Sunday, October 12, 2014

A Trade Target Guaranteed to Solve the Rockies’ Problems

A Trade Target Guaranteed to Solve the Rockies’ Problems1

Hello. Here’s a brief list of things: Our pitching was poor this past year. Altitude is the hardest place to pitch. Free agent pitchers generally don’t like signing with the Rockies. Pitchers are fragile. Awesome. 

The team’s hands are tied regarding pitching more than any other club. This had led to what I’m calling ‘pitching themes’ over the years such as Hampton/Neagle, a staff of sinkerballers, a staff of groundballers, emphasizing pitching in the bottom half of the zone, etc. However, one key way to improve the pitching is to improve the defense and for the Rockies, their weakest area of defense has been catcher defense. A strong defensive catcher may be the best and easiest way to improve our pitching staff and it won’t come with the cost associated with luring Free Agents, the time/luck of developing pitchers, and is immune to the fragility of UCLs, rotator cuffs, labrums etc. So what can be done?

Let’s recap the situation:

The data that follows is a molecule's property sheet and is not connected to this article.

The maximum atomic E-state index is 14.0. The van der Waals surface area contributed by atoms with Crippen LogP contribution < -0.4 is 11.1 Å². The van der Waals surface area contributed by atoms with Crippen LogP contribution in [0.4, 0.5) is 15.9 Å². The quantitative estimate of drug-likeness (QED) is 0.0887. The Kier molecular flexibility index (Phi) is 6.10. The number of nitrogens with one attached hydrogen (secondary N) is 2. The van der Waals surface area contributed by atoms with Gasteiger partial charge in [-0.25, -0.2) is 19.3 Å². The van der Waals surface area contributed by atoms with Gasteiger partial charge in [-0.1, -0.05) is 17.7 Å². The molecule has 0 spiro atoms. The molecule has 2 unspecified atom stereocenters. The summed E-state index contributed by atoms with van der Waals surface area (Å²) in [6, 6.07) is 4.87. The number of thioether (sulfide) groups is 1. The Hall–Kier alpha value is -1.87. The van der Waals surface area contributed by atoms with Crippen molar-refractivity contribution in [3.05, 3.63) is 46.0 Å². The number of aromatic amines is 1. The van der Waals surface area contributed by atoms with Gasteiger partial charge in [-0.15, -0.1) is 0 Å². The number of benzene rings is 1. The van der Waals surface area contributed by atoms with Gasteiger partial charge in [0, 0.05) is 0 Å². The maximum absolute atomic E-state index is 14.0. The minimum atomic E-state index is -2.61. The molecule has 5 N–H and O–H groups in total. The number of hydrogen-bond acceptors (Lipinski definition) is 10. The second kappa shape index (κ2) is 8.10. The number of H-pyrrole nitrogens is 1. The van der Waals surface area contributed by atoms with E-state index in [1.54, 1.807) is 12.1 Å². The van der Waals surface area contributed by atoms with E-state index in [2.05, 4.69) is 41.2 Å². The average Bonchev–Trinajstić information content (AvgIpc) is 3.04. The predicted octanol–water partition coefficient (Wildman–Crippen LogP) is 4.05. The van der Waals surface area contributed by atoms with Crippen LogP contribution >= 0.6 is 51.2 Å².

Wilin Rosario
Strengths: Being lovable, hitting baseballs better than most catchers, maybe still has a lot of power, cool nickname, that one time he made a pretty sweet play when playing 3b2.

Weaknesses: Defensive improvements have come alongside some defensive declines (look at that stolen base %) leaving him more or less where he started – rather poor, maybe doesn’t have a lot of power anymore, not loveable enough, nicknames involving the word ‘baby’ have a much shorter half-life than nicknames involving the phrase ‘fully mature’.

In other words, catcher represents a roster problem. There are reasons to be optimistic about Rosario however – players have down years all the time and an 86 wRC+ as a catcher’s worst year is pretty damn good. He has continued to improve defensively, will only be 26 next season, and is just beginning arbitration. The issues are 1. He is still not likely to be an asset defensively, and 2. There is perhaps a bit of fool’s gold involved here when you consider that his two ‘great’ offensive seasons produced a combined total of 6.3 offensive runs of value. Michael McKenry gave the team 7 offensive runs of value this season alone in just 192 plate appearances.

Regarding replacement options for Rosario a few things need to be made clear:
  • McKenry had a career year and is not necessarily impressive defensively either (he’s not an especially good pitch framer and he is terrible at throwing out runners).
  • Our internal options are rather messy as there is no one who is both close to the majors and well-regarded defensively.